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With Detroit still at risk of going broke by year's end, the future of its deal with the state to restore the city's fiscal stability is up in the air with Tuesday's repeal of Michigan's emergency manager law, Public Act 4.
Detroit City Council members said Wednesday that though they welcomed voter rejection of the state's chief mechanism to enforce drastic cuts and restructuring on troubled cities and school districts, the vote changes little about the financial condition of Detroit.
"I don't think anybody should be popping open a bottle of champagne," said Councilman Ken Cockrel Jr., one of five council members who voted in April for Detroit's consent agreement with the state. "The reality is the City of Detroit still has a cash-flow crisis, and that's still got to get dealt with."
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Cockrel said he asked the city's top lawyer, Corporation Counsel Krystal Crittendon, for an opinion on what the repeal means for Detroit. Crittendon's position could decide the council's direction on crucial questions, including whether:
--The city can continue honoring terms of the consent agreement the council narrowly approved April 4.
--The city revisits pay and benefits cuts Mayor Dave Bing imposed on city workers in July over the council's objections.
--To reconsider transferring the city's health department to an independent nonprofit institute and dissolving the city's workforce development department.
--The joint city-state financial advisory board is disbanded or reconstituted as a voluntary board. The board is the entity that overruled the council in implementing 10% pay cuts.
Bing did not address such specific questions Wednesday. In a statement from his office, Bing said he was opposed to the emergency manager provision of Public Act 4 but said the law provided "a tool to help us implement our restructuring plan, by giving us more leverage with labor unions."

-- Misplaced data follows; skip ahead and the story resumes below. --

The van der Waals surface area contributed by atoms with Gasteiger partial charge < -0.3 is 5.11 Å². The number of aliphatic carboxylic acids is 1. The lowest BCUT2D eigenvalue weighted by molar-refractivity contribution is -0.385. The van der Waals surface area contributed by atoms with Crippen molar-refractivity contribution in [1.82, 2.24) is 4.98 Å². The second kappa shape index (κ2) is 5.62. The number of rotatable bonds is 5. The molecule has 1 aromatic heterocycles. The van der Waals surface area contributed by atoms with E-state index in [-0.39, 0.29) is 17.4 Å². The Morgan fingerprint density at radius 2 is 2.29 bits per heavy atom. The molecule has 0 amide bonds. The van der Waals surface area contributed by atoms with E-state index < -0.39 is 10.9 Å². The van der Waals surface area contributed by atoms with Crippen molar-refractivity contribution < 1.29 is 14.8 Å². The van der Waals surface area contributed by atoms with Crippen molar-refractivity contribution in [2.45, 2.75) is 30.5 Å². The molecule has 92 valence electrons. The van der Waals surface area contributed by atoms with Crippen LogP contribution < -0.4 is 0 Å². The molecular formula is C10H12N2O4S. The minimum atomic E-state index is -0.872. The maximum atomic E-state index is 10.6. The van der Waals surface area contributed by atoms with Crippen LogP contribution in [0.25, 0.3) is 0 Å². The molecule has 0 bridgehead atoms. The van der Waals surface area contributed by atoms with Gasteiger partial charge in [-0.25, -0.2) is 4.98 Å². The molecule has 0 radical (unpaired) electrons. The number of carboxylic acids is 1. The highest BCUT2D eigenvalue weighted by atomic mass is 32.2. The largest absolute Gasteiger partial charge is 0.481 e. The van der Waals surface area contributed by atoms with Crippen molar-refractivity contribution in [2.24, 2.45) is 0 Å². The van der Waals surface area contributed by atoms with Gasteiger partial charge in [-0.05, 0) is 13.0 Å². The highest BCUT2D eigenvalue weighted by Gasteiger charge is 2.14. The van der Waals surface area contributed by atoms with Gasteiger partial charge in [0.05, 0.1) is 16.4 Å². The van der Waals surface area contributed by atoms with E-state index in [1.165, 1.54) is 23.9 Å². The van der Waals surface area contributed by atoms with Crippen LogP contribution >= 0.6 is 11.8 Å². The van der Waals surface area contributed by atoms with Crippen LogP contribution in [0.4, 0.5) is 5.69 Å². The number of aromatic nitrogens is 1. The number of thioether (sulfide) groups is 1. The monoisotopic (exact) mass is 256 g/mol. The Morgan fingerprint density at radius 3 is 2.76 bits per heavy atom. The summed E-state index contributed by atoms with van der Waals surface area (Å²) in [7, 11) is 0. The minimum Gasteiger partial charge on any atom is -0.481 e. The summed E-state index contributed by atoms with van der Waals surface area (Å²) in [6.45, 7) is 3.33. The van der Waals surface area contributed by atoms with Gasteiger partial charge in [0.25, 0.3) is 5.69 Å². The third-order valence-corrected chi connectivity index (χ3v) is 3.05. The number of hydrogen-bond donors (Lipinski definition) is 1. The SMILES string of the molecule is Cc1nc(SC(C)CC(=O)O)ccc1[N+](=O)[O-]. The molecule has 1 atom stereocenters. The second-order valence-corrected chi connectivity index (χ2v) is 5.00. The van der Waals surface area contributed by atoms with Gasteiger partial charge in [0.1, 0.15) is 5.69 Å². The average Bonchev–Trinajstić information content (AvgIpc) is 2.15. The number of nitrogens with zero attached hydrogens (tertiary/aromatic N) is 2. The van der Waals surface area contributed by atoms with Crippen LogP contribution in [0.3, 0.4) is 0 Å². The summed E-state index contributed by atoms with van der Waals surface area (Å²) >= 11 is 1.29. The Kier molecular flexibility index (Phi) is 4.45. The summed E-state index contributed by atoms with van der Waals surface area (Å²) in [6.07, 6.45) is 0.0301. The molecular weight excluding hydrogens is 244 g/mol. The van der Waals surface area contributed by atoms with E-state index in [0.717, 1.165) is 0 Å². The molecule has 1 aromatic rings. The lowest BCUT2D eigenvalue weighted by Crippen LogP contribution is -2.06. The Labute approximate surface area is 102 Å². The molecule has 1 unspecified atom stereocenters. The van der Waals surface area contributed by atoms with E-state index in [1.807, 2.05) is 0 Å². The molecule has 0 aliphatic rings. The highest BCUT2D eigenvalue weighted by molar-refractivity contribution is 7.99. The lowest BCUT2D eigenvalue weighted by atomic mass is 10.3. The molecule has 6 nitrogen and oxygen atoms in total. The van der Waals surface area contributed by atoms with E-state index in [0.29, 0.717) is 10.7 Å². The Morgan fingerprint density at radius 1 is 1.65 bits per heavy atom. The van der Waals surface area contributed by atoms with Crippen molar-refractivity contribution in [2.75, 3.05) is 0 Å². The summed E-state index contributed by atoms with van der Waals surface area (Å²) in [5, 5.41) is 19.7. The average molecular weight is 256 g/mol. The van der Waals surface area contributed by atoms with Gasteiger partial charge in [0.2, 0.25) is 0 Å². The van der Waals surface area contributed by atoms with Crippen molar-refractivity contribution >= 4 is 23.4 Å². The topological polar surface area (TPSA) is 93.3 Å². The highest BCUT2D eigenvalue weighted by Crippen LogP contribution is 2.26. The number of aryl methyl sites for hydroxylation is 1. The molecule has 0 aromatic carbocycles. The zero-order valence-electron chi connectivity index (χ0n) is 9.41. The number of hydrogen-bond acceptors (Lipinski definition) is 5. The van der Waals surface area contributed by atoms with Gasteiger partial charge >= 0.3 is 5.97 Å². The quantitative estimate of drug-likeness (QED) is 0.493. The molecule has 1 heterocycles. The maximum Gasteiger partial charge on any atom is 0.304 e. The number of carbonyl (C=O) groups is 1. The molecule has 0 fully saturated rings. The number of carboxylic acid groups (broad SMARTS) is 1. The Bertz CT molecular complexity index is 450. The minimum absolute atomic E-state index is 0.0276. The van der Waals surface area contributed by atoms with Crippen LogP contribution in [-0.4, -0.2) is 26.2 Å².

"The financial stability agreement ... is still in place," Bing said. "We are fully engaged in implementing 25 city reform initiatives under that agreement."
Whatever the outcome, it almost certainly will mean more lawsuits.
Gov. Rick Snyder's administration says the state's previous emergency manager law, which Public Act 4 repealed, is now in force, upholding the bulk of Detroit's consent agreement.
But opponents said the earlier law was invalidated by the approval of Public Act 4, and Tuesday's vote means Michigan now has no emergency manager law.
"We marched, we debated, we collected signatures, and most of all, we voted to show that unilaterally removing elected officials and cutting collective-bargaining agreements was unacceptable to Michiganders and a threat to democracy," said the Rev. Charles Williams II, president of the National Action Network's Michigan chapter.
Councilman Kwame Kenyatta, who voted against the consent deal, said Wednesday that he hopes officials in Lansing will sit down with leaders in Michigan's most cash-strapped cities to focus on methods of turning around their finances that will be "rationally discussed without the gun to the head."
"The consent agreement has not worked," Kenyatta said. "It's been on the table since April, and we're still having issues. ... You cannot resolve those problems by putting your foot on us and saying, 'Do it this way, do it that way.' "
(c)2012 the Detroit Free Press